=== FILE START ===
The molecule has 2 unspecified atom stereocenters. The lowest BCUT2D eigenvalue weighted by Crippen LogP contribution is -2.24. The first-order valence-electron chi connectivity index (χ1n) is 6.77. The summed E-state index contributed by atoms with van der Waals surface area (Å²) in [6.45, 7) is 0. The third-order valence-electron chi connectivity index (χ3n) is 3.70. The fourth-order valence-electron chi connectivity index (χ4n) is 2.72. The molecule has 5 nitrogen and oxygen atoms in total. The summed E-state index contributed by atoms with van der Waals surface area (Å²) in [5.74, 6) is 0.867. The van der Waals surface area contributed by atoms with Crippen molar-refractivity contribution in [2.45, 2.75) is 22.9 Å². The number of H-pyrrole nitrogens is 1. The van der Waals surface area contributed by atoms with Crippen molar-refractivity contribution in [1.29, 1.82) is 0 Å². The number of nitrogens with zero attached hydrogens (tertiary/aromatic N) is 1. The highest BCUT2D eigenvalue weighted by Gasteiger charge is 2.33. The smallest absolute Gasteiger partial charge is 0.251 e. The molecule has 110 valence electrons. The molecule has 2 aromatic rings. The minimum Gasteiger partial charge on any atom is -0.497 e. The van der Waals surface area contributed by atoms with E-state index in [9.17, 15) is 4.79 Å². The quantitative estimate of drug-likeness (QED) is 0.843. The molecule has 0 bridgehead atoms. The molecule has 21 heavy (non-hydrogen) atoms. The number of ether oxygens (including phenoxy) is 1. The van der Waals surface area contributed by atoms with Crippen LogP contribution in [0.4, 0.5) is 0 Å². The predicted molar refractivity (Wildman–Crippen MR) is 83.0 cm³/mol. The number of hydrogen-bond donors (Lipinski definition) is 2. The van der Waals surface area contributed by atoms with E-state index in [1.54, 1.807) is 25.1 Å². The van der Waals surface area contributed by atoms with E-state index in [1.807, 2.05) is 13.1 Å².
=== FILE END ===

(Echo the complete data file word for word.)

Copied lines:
The molecule has 2 unspecified atom stereocenters. The lowest BCUT2D eigenvalue weighted by Crippen LogP contribution is -2.24. The first-order valence-electron chi connectivity index (χ1n) is 6.77. The summed E-state index contributed by atoms with van der Waals surface area (Å²) in [6.45, 7) is 0. The third-order valence-electron chi connectivity index (χ3n) is 3.70. The fourth-order valence-electron chi connectivity index (χ4n) is 2.72. The molecule has 5 nitrogen and oxygen atoms in total. The summed E-state index contributed by atoms with van der Waals surface area (Å²) in [5.74, 6) is 0.867. The van der Waals surface area contributed by atoms with Crippen molar-refractivity contribution in [2.45, 2.75) is 22.9 Å². The number of H-pyrrole nitrogens is 1. The van der Waals surface area contributed by atoms with Crippen molar-refractivity contribution in [1.29, 1.82) is 0 Å². The number of nitrogens with zero attached hydrogens (tertiary/aromatic N) is 1. The highest BCUT2D eigenvalue weighted by Gasteiger charge is 2.33. The smallest absolute Gasteiger partial charge is 0.251 e. The molecule has 110 valence electrons. The molecule has 2 aromatic rings. The minimum Gasteiger partial charge on any atom is -0.497 e. The van der Waals surface area contributed by atoms with E-state index in [9.17, 15) is 4.79 Å². The quantitative estimate of drug-likeness (QED) is 0.843. The molecule has 0 bridgehead atoms. The molecule has 21 heavy (non-hydrogen) atoms. The number of ether oxygens (including phenoxy) is 1. The van der Waals surface area contributed by atoms with Crippen LogP contribution in [0.4, 0.5) is 0 Å². The predicted molar refractivity (Wildman–Crippen MR) is 83.0 cm³/mol. The number of hydrogen-bond donors (Lipinski definition) is 2. The van der Waals surface area contributed by atoms with E-state index in [1.54, 1.807) is 25.1 Å². The van der Waals surface area contributed by atoms with E-state index in [1.807, 2.05) is 13.1 Å².